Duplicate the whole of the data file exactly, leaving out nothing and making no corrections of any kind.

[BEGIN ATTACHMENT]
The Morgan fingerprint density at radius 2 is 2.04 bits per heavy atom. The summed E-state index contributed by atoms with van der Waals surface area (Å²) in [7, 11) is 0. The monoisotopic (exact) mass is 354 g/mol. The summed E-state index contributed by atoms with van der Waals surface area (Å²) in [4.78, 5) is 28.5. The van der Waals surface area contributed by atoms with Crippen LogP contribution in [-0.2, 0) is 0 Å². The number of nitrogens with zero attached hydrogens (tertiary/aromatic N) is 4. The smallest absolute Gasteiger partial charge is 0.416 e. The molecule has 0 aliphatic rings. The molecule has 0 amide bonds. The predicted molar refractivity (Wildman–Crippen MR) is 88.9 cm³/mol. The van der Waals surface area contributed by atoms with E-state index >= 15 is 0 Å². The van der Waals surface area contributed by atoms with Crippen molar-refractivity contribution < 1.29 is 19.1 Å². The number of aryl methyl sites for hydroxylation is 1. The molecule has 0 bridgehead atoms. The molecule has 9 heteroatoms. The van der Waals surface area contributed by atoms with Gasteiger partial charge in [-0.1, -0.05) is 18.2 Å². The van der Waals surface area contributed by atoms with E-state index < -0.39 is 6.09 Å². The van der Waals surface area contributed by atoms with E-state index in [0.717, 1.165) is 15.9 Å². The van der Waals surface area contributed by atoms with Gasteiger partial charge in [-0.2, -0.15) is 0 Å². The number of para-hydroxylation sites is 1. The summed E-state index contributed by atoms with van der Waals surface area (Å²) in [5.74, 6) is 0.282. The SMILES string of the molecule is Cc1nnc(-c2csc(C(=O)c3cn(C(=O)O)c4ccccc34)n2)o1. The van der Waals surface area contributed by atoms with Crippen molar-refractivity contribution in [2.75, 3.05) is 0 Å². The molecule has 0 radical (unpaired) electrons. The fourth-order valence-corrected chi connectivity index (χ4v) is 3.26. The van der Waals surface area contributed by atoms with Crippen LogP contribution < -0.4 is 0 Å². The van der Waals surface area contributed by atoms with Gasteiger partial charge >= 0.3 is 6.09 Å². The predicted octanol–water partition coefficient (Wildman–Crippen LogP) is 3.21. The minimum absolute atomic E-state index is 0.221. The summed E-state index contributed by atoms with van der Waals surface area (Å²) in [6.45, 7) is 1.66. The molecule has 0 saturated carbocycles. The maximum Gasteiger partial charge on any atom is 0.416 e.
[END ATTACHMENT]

The Morgan fingerprint density at radius 2 is 2.04 bits per heavy atom. The summed E-state index contributed by atoms with van der Waals surface area (Å²) in [7, 11) is 0. The monoisotopic (exact) mass is 354 g/mol. The summed E-state index contributed by atoms with van der Waals surface area (Å²) in [4.78, 5) is 28.5. The van der Waals surface area contributed by atoms with Crippen LogP contribution in [-0.2, 0) is 0 Å². The number of nitrogens with zero attached hydrogens (tertiary/aromatic N) is 4. The smallest absolute Gasteiger partial charge is 0.416 e. The molecule has 0 aliphatic rings. The molecule has 0 amide bonds. The predicted molar refractivity (Wildman–Crippen MR) is 88.9 cm³/mol. The van der Waals surface area contributed by atoms with E-state index >= 15 is 0 Å². The van der Waals surface area contributed by atoms with Crippen molar-refractivity contribution < 1.29 is 19.1 Å². The number of aryl methyl sites for hydroxylation is 1. The molecule has 0 bridgehead atoms. The molecule has 9 heteroatoms. The van der Waals surface area contributed by atoms with Gasteiger partial charge in [-0.1, -0.05) is 18.2 Å². The van der Waals surface area contributed by atoms with E-state index < -0.39 is 6.09 Å². The van der Waals surface area contributed by atoms with E-state index in [0.717, 1.165) is 15.9 Å². The van der Waals surface area contributed by atoms with Gasteiger partial charge in [-0.2, -0.15) is 0 Å². The number of para-hydroxylation sites is 1. The summed E-state index contributed by atoms with van der Waals surface area (Å²) in [5.74, 6) is 0.282. The SMILES string of the molecule is Cc1nnc(-c2csc(C(=O)c3cn(C(=O)O)c4ccccc34)n2)o1. The van der Waals surface area contributed by atoms with Crippen molar-refractivity contribution in [2.75, 3.05) is 0 Å². The molecule has 0 radical (unpaired) electrons. The fourth-order valence-corrected chi connectivity index (χ4v) is 3.26. The van der Waals surface area contributed by atoms with Crippen LogP contribution < -0.4 is 0 Å². The van der Waals surface area contributed by atoms with Gasteiger partial charge >= 0.3 is 6.09 Å². The predicted octanol–water partition coefficient (Wildman–Crippen LogP) is 3.21. The minimum absolute atomic E-state index is 0.221. The summed E-state index contributed by atoms with van der Waals surface area (Å²) in [6.45, 7) is 1.66. The molecule has 0 saturated carbocycles. The maximum Gasteiger partial charge on any atom is 0.416 e.